Aug 08

GenCon 2014 Top 10 Preview


GenCon 2014 is a week away (August 14-17). I will not be going, but there’s a lot of games I’m looking forward to that should be debuting there. I consulted Board Game Geek’s GenCon 2014 Geek List Preview, to come up with my Top Ten Most Anticipated Games. Also of interest is the Dice Tower’s GenCon 2014 Preview (part 1 of 5 can be found here).

First, some honorable mentions:

10. The Spoils: Big Box of Awesomeness

Spoils is a CCG that I was first introduced to in law school. It has a lot of similarities with Magic: The Gathering, but has a kind of psychedelic art design and fluff. What I really enjoyed about the game is that in addition to the “creatures” (whatever they’re called in Spoils) having a “Power”/”Toughness” (see previous parenthesis), they also have a “Speed” that determines when they deal damage. It’s kind of like First Strike in Magic, but with additional layers. There’s also interesting rules regarding drawing cards, playing resources, and using any card as resource if needed, which all provide for a lot of interesting choice. I’m excited to play with the precon decks, or even make a cube.

9. Trains: Rising Sun

Trains: Rising Sun

This is the expansion to the 2013 Trains from AEG, which is a deck-builder… really it’s a Dominion clone with a board and an area control component. Despite the base game being such a blatant clone of Dominion, it was nonetheless a hit with me and the group.

This expansion introduces three new maps, two of which are specifically designed for 2-players – a sorely needed addition to the base game. It also adds Route Bonus cards, that will give bonuses for completing routes (go figure)… think Ticket to Ride.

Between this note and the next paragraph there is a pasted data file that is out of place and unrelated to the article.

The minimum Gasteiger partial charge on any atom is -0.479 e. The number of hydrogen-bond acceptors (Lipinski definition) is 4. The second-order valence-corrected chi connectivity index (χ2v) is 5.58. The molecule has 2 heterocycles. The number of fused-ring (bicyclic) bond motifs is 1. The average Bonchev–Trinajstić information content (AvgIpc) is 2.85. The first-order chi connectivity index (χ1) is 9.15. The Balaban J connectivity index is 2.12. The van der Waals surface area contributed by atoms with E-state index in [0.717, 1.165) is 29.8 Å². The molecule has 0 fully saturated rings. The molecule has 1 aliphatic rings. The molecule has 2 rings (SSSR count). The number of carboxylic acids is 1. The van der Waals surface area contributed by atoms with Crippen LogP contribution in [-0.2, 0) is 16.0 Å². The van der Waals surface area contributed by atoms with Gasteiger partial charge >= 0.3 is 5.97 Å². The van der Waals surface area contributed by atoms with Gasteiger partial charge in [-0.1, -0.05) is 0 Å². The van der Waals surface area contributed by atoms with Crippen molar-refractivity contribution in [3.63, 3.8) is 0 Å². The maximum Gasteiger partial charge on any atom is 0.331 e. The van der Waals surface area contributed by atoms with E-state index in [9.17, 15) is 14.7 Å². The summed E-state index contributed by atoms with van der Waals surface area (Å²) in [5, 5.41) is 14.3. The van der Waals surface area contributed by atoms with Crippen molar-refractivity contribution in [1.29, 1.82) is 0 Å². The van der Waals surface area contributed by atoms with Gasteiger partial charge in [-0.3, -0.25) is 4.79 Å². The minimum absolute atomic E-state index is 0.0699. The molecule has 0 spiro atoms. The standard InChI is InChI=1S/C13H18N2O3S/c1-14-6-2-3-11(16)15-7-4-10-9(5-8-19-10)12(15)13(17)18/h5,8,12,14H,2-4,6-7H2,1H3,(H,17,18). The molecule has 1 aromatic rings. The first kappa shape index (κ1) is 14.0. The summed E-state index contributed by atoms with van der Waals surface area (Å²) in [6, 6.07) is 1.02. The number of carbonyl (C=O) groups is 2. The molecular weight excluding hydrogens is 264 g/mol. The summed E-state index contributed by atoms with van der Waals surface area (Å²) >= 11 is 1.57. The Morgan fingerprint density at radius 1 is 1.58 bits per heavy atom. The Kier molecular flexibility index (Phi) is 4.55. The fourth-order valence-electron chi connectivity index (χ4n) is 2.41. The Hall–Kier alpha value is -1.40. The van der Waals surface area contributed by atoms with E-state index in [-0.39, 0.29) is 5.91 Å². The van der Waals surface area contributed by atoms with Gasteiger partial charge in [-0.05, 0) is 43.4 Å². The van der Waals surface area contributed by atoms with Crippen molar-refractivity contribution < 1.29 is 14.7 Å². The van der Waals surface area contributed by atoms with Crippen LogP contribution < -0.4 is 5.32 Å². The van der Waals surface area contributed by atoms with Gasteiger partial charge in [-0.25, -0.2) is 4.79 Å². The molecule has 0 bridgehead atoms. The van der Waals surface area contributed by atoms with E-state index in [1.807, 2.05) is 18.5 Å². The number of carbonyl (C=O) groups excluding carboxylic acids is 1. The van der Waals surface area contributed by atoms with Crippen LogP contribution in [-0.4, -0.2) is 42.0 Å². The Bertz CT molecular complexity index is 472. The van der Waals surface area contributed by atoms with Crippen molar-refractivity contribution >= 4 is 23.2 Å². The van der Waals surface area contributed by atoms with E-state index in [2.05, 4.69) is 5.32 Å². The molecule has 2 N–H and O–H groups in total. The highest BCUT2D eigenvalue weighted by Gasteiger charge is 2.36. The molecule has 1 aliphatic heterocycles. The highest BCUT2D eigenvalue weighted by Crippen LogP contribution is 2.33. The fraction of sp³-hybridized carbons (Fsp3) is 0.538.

8. Argent the Consortium

Arget the Consortium

This is a new worker placement game from, Albuquerque local, Level 99 Games. Players are competing to be the new Chancellor at the Argent University for Magic. This is different than much of what Level 99 has to offer, and I’m excited to see their take on a worker placement game. There are hidden objectives, and different types of workers that interact with the action spaces in different ways.

7. Doomtown: Reloaded

Doom Town

This is a reimplementation of a CCG from the late 90’s (Deadlands: Doomtown), now published by AEG. I bought at a least a starter and a couple of boosters for just about every CCG that came out in the 90’s, including this one. I don’t remember this one particularly well, but with the success of Android: Netrunner, I think we’ll see a lot more attempt to mine gold from 90’s CCGs. Doomtown can be played head-to-head or with multiple players; the players use different factions and have shootouts that resolve with a poker mechanic. I’m sure I’ll be buying two sets to start.

6. Sheriff of Nottingham

A game where I get to bluff and lie to my friends? Shut up and take my money! This is the first in the new Dice Tower Essentials line from Arcane Wonders. It is a reimplentation of Robin Hood. I first saw this played on the Dice Tower’s 24-hour gaming session, and was bummed to learn it was out of print. I guess if Tom Vasel like a game enough, there’s hope for it getting reprinted. Players take turns being the Sheriff, while other try to bring goods in, and bluff as to what they’re bringing. The Sheriff can only verify one player’s load, and bribing, wheeling and dealing are encouraged.

5. 7 Wonders: Babel